31. A remote device comprising a processor and memory storing computer readable instructions that, when executed by the processor, cause the remote device to perform steps of: establishing a two-way direct connection between a personal media server storing media thereon and the remote device; initiating data transfer requests associated with the media from the remote device directly to the personal media server; and sending the media from the personal media server to the remote device.
32. A computer readable medium storing computer readable instructions that, when executed by a processor, cause a remote device to perform steps of: selectively communicating with an online based server and a personal media server, the online based server accessible via an address; receiving user input to establish a two-way direct connection to receive media associated with the personal media server; sending to the online based server a request to contact the personal media server, wherein the request comprises authentication information; being authenticated by the online based server; receiving a response to the request from the online based server, the response containing connection information if the remote device is authenticated as having access to the media; joining the two-way direct connection to the personal media server using the connection information; and maintaining the two-way direct connection with the personal media server without the online based server remaining involved in the two-way direct connection so that data transfer requests associated with the media are initiated from the remote device directly to the personal media server.
33. The computer readable medium of claim 32, wherein the remote device is a cellular telephone.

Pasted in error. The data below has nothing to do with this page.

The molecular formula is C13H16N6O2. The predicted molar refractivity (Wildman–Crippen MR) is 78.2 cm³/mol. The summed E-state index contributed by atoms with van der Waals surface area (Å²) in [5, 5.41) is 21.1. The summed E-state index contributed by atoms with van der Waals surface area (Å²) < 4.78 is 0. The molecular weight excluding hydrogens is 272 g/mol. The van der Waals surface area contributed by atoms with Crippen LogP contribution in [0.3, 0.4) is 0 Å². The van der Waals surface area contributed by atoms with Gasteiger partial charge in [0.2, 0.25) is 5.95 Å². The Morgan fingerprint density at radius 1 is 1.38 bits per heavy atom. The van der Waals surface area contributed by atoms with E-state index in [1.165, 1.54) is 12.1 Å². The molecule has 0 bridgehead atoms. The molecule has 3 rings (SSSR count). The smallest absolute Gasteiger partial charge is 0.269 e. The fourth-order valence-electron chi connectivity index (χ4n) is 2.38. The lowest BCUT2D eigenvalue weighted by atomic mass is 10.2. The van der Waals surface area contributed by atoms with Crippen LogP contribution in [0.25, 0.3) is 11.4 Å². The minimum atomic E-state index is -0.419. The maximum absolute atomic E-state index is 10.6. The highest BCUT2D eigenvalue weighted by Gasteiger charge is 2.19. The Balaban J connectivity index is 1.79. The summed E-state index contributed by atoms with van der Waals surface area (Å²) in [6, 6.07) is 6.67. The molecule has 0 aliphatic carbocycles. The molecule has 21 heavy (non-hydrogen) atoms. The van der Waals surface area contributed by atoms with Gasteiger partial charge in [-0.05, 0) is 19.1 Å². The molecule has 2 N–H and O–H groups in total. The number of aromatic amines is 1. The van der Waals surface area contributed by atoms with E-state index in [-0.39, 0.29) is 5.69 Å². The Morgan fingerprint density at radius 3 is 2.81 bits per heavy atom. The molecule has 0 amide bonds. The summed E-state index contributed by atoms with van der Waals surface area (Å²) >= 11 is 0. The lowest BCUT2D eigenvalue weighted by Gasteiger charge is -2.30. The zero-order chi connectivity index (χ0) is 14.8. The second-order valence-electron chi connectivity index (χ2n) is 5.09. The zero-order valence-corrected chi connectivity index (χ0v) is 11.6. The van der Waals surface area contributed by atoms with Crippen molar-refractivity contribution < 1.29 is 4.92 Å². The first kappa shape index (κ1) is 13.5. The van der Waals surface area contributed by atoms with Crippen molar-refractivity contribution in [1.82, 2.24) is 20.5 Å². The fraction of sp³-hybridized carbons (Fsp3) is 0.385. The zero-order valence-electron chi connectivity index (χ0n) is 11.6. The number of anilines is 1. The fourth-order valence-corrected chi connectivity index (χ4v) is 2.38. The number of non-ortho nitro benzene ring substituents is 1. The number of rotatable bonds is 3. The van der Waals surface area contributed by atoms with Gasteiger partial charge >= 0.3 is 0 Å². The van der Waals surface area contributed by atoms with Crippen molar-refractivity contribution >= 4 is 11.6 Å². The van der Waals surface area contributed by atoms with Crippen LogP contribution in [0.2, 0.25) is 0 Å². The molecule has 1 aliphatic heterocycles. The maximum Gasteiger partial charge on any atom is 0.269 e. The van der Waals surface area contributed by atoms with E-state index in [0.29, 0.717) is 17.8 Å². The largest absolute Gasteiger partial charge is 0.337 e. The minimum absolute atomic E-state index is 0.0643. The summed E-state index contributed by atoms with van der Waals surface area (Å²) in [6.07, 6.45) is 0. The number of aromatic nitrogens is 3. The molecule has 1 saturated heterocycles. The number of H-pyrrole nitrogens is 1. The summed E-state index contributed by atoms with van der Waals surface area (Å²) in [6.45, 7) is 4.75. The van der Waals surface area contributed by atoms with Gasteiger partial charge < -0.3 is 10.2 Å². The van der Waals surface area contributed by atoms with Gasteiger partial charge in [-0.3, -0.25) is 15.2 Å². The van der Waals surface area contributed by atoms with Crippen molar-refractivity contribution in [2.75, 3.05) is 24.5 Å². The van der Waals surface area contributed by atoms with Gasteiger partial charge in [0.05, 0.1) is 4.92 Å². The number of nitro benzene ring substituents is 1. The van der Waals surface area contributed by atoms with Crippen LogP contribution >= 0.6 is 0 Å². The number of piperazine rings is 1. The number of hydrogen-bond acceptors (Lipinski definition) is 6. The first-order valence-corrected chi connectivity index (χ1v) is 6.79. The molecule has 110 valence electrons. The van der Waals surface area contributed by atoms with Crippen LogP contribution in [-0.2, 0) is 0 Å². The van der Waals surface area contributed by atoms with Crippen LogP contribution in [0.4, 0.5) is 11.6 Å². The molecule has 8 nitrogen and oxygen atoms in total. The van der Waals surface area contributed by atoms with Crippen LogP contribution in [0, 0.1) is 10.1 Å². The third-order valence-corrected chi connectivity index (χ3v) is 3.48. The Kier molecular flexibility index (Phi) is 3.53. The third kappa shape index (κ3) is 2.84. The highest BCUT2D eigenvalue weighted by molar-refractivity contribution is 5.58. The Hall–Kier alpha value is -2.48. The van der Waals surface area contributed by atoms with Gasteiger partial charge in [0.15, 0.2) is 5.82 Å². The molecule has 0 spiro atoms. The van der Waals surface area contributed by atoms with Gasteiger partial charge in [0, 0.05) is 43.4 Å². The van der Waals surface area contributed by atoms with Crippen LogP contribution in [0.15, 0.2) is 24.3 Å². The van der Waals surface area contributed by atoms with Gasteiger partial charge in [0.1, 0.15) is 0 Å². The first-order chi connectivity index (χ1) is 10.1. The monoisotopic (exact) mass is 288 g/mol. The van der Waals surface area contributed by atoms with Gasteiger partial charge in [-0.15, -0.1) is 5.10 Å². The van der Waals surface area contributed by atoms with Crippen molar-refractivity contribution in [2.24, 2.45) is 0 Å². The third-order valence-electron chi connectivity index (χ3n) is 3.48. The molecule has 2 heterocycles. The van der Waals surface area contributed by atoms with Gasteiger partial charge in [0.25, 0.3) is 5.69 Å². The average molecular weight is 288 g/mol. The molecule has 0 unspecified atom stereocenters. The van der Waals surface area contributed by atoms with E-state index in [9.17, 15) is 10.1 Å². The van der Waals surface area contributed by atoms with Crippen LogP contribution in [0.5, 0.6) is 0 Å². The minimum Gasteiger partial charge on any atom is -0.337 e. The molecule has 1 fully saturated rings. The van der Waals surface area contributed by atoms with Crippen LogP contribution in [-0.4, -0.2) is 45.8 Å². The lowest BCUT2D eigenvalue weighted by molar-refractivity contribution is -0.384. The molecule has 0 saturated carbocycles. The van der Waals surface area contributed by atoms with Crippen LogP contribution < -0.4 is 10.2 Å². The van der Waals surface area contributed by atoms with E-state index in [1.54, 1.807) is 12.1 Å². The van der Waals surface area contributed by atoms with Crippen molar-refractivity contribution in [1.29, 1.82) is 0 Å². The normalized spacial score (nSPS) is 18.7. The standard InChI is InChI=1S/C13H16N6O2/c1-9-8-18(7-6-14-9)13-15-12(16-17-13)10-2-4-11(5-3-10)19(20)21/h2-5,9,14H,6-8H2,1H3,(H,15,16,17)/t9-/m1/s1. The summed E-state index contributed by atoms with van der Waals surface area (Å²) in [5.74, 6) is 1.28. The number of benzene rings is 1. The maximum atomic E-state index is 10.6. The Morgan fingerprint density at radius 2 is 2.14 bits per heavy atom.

34. A system for establishing a two-way direct connection, comprising: a remote device; an authentication server accessible via an address; a personal media server; a connection between the remote device and the authentication server; a two-way direct connection between the remote device and the personal media server.
35. A method of distributing content from a centralized library comprising: providing a personal media server with a media library; providing a remote device; providing an online based server accessible via an address; establishing rights to media on the personal media server for access and transfer to the remote device, wherein the remote device requests authentication by the online based server with respect to the rights; transferring media from the media library to the remote device after establishing the rights and without the online based server remaining involved in the transferring.
36. The method of claim 35, further comprising: purchasing new media via the remote device, wherein the new media is transmitted from a third-party media provider to the personal media server for inclusion in the media library.
37. The method of claim 35, further comprising: routing the new media from the media library on the personal media server to the remote device; wherein the media comprises the new media.
38. The method of claim 35, wherein the online based server sets an expiration date after which content of the media routed to the remote device becomes unplayable by the remote device.
39. The method of claim 38, wherein the expiration date is reset by the online based server when the remote device is connected thereto to set the content to be playable.
40. The method of claim 35, wherein the online based server only permits one remote device to have access to the media at any given time.
41. The method of claim 40, wherein the online based server encrypts the media to restrict transfer thereof from the remote device.